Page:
As agents move into blogging, and look to build up their website's content in other ways, one goal naturally is to improve search engine standing. However, we commonly hear that in order to get credit from search engines like Google, content must be "original." But what exactly does "original" mean? Since we all use quotes and statistics from outside sources at times, how should we think of the issue of originality?

In terms of each search engine's actual algrorithms, no one knows specifically.

It seems best to make sure that your content is "substantially" original, according to Google. In their words, "Duplicate content generally refers to substantive blocks of content within or across domains that either completely match other content or are appreciably similar."

Unfortunately, we have noticed recently that many real estate websites are replicating content from other sites, so that a significant amount of content is "appreciably similar" -- to use Google's phrase -- to existing content. While the effort to provide information and to build page count is on the right track, if your content isn't reworked into your own voice and supplemented with original reflections (or new data), you aren't getting the search engine "credit" that you are looking for.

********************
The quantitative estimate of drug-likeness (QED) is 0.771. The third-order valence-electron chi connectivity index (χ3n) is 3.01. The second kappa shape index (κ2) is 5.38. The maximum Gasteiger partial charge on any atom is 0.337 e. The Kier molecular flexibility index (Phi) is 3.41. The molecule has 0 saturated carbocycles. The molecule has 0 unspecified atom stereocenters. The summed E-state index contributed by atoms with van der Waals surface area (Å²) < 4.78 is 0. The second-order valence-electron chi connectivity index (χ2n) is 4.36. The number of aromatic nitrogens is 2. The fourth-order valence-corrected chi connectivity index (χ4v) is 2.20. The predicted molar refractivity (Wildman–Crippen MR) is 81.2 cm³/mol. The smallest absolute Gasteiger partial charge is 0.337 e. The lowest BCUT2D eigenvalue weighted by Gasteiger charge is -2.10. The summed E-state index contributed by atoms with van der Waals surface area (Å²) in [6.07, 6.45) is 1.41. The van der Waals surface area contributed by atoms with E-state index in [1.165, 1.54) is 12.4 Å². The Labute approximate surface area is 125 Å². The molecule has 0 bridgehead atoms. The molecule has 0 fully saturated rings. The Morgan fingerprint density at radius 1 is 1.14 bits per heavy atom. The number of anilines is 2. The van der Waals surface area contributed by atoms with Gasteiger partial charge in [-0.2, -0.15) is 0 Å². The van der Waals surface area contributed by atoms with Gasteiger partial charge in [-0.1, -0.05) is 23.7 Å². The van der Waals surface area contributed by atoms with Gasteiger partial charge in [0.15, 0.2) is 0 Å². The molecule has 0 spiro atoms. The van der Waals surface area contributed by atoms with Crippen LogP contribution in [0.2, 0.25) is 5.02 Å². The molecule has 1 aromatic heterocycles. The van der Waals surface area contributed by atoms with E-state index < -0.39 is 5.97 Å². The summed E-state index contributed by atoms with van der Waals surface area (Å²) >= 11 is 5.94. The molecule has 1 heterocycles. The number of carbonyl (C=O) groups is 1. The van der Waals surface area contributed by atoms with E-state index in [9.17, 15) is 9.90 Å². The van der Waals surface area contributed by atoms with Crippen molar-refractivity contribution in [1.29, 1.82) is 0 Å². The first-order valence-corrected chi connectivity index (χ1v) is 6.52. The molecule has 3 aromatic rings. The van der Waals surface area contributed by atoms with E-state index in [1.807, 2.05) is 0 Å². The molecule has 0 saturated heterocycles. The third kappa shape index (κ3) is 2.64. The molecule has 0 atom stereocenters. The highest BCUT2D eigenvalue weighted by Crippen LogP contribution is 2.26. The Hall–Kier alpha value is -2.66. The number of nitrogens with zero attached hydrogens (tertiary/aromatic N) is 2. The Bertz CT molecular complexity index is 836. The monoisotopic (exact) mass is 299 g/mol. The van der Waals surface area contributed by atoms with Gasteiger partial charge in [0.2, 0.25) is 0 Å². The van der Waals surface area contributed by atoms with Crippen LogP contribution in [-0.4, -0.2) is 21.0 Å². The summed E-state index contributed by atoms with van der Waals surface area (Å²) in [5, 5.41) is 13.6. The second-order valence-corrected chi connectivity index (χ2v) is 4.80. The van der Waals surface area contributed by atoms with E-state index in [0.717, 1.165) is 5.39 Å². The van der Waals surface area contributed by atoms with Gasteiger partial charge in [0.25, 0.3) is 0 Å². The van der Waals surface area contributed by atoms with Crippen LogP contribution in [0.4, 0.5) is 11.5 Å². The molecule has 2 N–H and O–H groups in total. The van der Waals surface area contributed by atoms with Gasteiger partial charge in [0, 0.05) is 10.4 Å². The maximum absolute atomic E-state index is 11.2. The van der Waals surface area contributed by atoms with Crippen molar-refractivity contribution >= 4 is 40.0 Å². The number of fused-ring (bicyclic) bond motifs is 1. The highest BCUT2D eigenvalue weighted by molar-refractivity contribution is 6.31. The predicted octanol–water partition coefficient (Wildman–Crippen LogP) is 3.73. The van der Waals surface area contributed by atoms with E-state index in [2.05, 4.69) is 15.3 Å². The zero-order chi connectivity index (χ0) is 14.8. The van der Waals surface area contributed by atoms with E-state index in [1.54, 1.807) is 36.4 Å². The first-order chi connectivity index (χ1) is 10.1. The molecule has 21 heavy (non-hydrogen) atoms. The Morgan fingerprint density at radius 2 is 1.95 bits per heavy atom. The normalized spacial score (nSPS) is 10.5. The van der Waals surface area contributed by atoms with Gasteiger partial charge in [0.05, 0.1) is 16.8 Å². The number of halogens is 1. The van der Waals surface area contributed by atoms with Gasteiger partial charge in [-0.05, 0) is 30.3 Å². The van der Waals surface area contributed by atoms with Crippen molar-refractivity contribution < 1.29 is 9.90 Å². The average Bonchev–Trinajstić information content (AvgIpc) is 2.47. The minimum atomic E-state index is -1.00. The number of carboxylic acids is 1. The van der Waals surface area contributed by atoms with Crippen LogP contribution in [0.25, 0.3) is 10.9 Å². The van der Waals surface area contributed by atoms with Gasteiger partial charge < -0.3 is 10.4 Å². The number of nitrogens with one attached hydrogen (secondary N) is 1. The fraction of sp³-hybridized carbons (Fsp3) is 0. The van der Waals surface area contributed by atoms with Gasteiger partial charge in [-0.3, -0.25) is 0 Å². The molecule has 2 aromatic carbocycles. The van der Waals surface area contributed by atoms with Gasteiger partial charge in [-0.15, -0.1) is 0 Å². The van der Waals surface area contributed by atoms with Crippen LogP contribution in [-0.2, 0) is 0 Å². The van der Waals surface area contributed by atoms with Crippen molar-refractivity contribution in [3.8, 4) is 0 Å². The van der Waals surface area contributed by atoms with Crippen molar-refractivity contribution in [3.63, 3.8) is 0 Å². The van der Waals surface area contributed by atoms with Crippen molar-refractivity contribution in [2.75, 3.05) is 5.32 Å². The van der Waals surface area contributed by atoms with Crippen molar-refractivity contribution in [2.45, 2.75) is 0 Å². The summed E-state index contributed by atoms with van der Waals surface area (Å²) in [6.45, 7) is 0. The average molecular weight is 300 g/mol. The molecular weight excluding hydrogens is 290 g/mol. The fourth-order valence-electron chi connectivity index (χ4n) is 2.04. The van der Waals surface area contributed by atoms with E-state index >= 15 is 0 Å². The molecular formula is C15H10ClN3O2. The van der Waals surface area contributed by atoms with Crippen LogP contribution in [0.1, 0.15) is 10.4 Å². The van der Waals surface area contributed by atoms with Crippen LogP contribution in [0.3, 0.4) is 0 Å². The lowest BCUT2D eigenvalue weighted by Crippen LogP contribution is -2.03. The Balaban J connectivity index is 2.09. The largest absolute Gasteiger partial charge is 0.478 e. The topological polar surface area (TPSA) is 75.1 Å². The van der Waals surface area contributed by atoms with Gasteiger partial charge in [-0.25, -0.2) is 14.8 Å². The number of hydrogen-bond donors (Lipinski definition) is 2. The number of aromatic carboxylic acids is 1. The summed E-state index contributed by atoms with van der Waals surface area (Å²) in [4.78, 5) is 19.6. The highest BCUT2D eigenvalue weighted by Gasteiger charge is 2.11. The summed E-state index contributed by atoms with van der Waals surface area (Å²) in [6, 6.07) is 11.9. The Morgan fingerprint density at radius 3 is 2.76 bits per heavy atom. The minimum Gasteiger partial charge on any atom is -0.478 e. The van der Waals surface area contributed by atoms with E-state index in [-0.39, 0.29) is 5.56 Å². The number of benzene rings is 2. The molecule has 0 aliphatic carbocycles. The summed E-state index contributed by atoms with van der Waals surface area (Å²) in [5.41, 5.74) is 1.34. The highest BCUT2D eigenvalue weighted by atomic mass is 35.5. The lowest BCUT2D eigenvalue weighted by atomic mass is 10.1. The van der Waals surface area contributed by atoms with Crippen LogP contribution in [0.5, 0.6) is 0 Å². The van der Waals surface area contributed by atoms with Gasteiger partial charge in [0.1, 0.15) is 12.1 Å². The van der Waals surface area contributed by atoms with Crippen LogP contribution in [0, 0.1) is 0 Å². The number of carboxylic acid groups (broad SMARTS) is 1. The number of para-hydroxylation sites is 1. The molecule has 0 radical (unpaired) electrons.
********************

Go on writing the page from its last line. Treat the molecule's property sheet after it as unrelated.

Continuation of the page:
No doubt, being original takes work -- but the good news is that it might not be as hard as it seems. Here are a couple of ideas. First, you can offer an original take on an existing topic so that, even if you've borrowed quotes or statistics, you put a new, local spin on it. The idea is to reinterpret information for a specific audience you serve, augmenting it with local data and obtaining quotes from local sources.

Better yet, use your own experiences as your resource. Think about it: your email inbox, your recent conversations, your phone calls, all of them are a rich mine of possible topics. What real estate questions have you been asked in the last two months? Each question (and answer) sitting in your inbox is a potential topic waiting to be "mined" into good website content. Make a blog post or custom page about it. Chances are extremely good that if one person asked you something, lots of others have the same question.

Links: This article from Google addresses why originality matters, and how they approach it in general terms.